Dr. Judith Schrempf, assistant professor of management, arrived at University of Richmond in the summer of 2011 with a worldly perspective on both business and education. Born in Germany and educated in international business at University of Maastricht in the Netherlands, Schrempf later enrolled at University of Lausanne in Switzerland, where she completed a Ph.D. in corporate social responsibility (CSR). 

While in Switzerland, she was employed by Hewlett-Packard’s (HP) Office of Global Social Innovations. 

“The main motivation for joining HP was its reputation as an industry leader in corporate social responsibility,” she says. “Its supply chain management program is one of the most sophisticated in the world. I was responsible for internal and external communication related to the firm’s CSR practices.”

After completing her Ph.D. at Lausanne, Schrempf spent a semester as a visiting faculty member in Paris, where she taught several courses, including one on sustainability and another on business ethics and marketing, at ESG Management School. Around the time she began her teaching in Paris, Schrempf interviewed at Richmond and was offered a position with the management faculty.

 “I was highly motivated to apply for faculty positions in the United States,” she said.  “I had previously lived and worked in various European countries and was ready for something new.”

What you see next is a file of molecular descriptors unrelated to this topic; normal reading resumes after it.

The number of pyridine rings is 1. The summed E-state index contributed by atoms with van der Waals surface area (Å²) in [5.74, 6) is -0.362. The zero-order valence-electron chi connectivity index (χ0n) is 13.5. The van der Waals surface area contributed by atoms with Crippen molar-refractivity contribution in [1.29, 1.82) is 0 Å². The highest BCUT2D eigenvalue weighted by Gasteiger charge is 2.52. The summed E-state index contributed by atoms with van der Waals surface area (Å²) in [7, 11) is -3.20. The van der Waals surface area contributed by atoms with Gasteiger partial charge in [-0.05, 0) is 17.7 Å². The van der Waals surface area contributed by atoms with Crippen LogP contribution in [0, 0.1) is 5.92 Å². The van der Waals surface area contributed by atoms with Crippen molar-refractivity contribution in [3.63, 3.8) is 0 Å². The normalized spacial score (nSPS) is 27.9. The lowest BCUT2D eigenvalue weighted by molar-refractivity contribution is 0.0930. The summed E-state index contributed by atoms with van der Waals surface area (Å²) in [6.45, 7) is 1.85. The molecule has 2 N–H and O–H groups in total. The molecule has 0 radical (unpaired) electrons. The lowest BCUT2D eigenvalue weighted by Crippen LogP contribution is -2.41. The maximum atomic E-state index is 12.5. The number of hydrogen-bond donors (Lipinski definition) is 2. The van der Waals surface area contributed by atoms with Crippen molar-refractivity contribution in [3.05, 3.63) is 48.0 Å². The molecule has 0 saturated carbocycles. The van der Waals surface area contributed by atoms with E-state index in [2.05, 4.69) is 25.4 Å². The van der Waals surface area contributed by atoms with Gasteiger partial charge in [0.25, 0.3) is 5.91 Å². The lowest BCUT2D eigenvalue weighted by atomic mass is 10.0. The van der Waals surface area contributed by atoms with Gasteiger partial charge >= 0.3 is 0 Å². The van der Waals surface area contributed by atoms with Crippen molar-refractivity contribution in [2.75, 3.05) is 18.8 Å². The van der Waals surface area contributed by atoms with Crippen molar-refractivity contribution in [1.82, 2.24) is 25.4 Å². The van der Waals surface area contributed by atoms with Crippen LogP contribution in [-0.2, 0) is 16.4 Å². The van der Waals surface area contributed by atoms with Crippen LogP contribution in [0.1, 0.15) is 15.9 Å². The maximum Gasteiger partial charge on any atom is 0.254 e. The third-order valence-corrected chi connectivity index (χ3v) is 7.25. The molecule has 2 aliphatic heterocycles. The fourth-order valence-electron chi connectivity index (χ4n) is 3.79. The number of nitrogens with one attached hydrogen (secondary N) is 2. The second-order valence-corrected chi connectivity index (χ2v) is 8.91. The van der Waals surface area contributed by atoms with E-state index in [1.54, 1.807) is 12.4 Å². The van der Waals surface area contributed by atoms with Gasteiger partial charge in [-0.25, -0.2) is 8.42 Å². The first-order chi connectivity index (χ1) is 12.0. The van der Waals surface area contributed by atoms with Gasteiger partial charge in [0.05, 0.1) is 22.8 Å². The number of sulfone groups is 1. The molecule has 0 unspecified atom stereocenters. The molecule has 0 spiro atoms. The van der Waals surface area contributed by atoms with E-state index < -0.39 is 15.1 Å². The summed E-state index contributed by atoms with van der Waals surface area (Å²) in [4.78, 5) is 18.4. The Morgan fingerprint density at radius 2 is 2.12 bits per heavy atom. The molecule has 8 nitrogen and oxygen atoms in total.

She was especially attracted to the rigor of teaching in the U.S. “The teaching and research environment is quite different and more demanding than in Europe, and I was eager to experience that myself.”

Schrempf said that she thrives in the Robins School’s atmosphere because of its foundation of continuous improvement.

This spring, Schrempf is teaching MBA 508 (Social, Ethical and Legal Issues in Business) at the University.  Her initial impressions of Richmond students have been quite positive.  “The students are hard-working, motivated and eager to learn,” she said.

As the semester unfolds, Schrempf anticipates the real-world experience MBA students bring to the classroom will help shape and elevate the level of discussions in her course. 

“I am looking forward to connecting the concepts and cases of my course to the professional experiences of the MBA students, and to hear their examples of dilemmas in business ethics,” Schrempf said.

Her current students are drawn from a diverse set of firms, including Capital One, The Martin Agency, Genworth and Altria.

“The key difference between undergraduate students and MBA students is that MBAs already have several years’ work experience,” she explained.  “Because of that experience, they can share stories from their professional life.”

Having lived and learned in several countries, one of Schrempf’s favorite places is actually just a few steps from her office.  “The classroom is a great place for inspiration. It is great to see how enthusiastic students get when you start talking about business ethics.”